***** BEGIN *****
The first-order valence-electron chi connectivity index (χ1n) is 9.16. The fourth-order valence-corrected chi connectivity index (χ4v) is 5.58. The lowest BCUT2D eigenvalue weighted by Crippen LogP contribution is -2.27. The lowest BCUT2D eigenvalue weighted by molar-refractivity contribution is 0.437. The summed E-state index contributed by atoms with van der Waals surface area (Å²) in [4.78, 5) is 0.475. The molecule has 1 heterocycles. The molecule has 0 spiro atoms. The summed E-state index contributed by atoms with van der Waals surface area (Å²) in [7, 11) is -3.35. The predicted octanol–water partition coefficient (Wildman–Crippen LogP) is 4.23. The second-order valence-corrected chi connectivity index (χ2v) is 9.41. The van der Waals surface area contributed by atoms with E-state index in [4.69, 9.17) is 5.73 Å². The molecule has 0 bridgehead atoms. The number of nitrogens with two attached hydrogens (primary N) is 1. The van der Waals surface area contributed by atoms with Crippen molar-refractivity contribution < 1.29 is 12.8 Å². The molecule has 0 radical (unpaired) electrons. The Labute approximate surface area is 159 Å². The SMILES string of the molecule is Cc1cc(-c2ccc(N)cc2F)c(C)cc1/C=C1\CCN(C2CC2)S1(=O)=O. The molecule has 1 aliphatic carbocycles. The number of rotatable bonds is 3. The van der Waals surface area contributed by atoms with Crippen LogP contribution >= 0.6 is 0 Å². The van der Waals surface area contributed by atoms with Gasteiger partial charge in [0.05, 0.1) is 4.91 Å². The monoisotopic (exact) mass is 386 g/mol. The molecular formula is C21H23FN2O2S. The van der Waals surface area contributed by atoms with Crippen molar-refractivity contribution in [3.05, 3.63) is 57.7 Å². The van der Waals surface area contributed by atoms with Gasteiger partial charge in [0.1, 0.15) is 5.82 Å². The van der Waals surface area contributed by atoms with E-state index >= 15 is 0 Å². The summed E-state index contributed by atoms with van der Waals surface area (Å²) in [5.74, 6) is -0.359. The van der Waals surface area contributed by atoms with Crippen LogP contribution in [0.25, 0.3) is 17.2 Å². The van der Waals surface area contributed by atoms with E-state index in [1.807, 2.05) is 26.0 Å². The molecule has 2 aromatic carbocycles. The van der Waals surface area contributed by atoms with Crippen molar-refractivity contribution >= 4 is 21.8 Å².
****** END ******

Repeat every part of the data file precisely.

The first-order valence-electron chi connectivity index (χ1n) is 9.16. The fourth-order valence-corrected chi connectivity index (χ4v) is 5.58. The lowest BCUT2D eigenvalue weighted by Crippen LogP contribution is -2.27. The lowest BCUT2D eigenvalue weighted by molar-refractivity contribution is 0.437. The summed E-state index contributed by atoms with van der Waals surface area (Å²) in [4.78, 5) is 0.475. The molecule has 1 heterocycles. The molecule has 0 spiro atoms. The summed E-state index contributed by atoms with van der Waals surface area (Å²) in [7, 11) is -3.35. The predicted octanol–water partition coefficient (Wildman–Crippen LogP) is 4.23. The second-order valence-corrected chi connectivity index (χ2v) is 9.41. The van der Waals surface area contributed by atoms with E-state index in [4.69, 9.17) is 5.73 Å². The molecule has 0 bridgehead atoms. The number of nitrogens with two attached hydrogens (primary N) is 1. The van der Waals surface area contributed by atoms with Crippen molar-refractivity contribution < 1.29 is 12.8 Å². The molecule has 0 radical (unpaired) electrons. The Labute approximate surface area is 159 Å². The SMILES string of the molecule is Cc1cc(-c2ccc(N)cc2F)c(C)cc1/C=C1\CCN(C2CC2)S1(=O)=O. The molecule has 1 aliphatic carbocycles. The number of rotatable bonds is 3. The van der Waals surface area contributed by atoms with Crippen LogP contribution >= 0.6 is 0 Å². The van der Waals surface area contributed by atoms with Gasteiger partial charge in [0.05, 0.1) is 4.91 Å². The monoisotopic (exact) mass is 386 g/mol. The molecular formula is C21H23FN2O2S. The van der Waals surface area contributed by atoms with Crippen molar-refractivity contribution in [3.05, 3.63) is 57.7 Å². The van der Waals surface area contributed by atoms with Gasteiger partial charge in [0.1, 0.15) is 5.82 Å². The van der Waals surface area contributed by atoms with E-state index >= 15 is 0 Å². The summed E-state index contributed by atoms with van der Waals surface area (Å²) in [5.74, 6) is -0.359. The van der Waals surface area contributed by atoms with Crippen LogP contribution in [0.25, 0.3) is 17.2 Å². The van der Waals surface area contributed by atoms with E-state index in [1.807, 2.05) is 26.0 Å². The molecule has 2 aromatic carbocycles. The van der Waals surface area contributed by atoms with Crippen molar-refractivity contribution >= 4 is 21.8 Å².